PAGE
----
That fixed the problem! I still can't figure out why but I can't argue with the meter.

Perfect SWR!

I guess I'll just accept that the placement of the washer is critical and move on. Here's a close-up of the antenna after the proper assembly.

Arrow J-Pole

And the total deployment on the bed of my truck.

J-Pole deployed in truck

All in all not a bad day. Had a great event and figured out the source of my problem. If only every day were like this one!

Saturday, March 13, 2010

Another Successful Event!

And more APRS goodness to boot!

Today Duval County ARES supported the 2010 Gate River Run. This is an ever-growing 15K race that draws runners from around the country in search of $85K in prize money. I was happy to have every mile marker covered this year (though I did decide to skip mile 1). We also had a few additional positions along the route for extra coverage.

Myself and another operator serves as net control. He handled most of the radio traffic and I monitored the tail car. Once again we used APRS in the patrol car that was serving as the tail car at the end of the race. I think it's safe to say that we considerably reduced phone and radio chatter since nobody had to try to get in touch with the office to find his location, they just had to ask us and wait for us to check the map. Our APRS updates were set to broadcast every 180 seconds at a fixed rate. This worked very well for us and we always knew where the last runners were within a block or two.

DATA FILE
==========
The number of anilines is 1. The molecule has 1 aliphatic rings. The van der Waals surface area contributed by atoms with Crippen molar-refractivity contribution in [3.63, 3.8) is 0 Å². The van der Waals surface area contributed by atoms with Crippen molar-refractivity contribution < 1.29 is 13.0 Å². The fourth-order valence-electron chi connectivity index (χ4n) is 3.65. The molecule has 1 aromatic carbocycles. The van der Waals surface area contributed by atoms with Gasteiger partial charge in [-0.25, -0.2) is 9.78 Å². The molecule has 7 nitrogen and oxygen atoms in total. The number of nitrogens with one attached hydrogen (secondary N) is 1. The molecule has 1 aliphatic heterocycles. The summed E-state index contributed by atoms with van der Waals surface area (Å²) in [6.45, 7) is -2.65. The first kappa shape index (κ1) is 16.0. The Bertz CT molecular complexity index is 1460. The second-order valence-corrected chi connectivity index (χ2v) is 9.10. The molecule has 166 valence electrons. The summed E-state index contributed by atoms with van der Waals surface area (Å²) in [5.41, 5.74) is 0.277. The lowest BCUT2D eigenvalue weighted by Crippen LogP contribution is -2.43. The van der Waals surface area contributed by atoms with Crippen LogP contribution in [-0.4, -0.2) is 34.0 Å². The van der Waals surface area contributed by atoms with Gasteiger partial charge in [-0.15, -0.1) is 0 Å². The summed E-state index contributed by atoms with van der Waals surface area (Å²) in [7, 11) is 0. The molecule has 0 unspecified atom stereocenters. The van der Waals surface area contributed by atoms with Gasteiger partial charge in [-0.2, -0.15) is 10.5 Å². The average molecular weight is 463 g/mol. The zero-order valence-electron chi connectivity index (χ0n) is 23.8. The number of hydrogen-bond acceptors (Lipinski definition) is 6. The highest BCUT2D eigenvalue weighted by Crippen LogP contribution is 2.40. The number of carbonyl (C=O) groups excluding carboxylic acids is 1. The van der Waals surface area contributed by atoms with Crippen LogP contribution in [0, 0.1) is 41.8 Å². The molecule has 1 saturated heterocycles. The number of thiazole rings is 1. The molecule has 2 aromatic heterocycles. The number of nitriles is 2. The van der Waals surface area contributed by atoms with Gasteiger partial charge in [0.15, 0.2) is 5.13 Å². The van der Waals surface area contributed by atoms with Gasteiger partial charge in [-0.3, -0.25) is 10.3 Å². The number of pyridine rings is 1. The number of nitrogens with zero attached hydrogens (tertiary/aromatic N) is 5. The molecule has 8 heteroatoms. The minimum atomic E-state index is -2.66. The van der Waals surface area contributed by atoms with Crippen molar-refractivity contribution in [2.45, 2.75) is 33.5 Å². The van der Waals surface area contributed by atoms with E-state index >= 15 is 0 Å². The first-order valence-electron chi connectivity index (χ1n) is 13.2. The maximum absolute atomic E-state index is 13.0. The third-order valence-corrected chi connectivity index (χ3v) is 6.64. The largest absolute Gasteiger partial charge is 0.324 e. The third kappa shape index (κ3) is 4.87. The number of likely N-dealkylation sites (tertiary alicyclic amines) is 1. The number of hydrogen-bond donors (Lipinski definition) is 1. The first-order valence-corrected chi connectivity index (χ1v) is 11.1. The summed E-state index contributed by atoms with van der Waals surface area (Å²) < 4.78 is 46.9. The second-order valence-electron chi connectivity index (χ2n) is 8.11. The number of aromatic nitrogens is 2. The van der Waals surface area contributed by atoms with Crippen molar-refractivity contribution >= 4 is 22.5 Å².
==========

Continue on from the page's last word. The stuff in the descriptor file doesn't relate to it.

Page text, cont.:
In addition to the LEO and Fire personnel in the communications tent with us, other LEO got a sneak peak at what we were doing. One of our operators used his iPhone to show the position of the tail car to two motorcycle officers. "They were very impressed and wanted to understand how the heck that was working....!" is the report I received.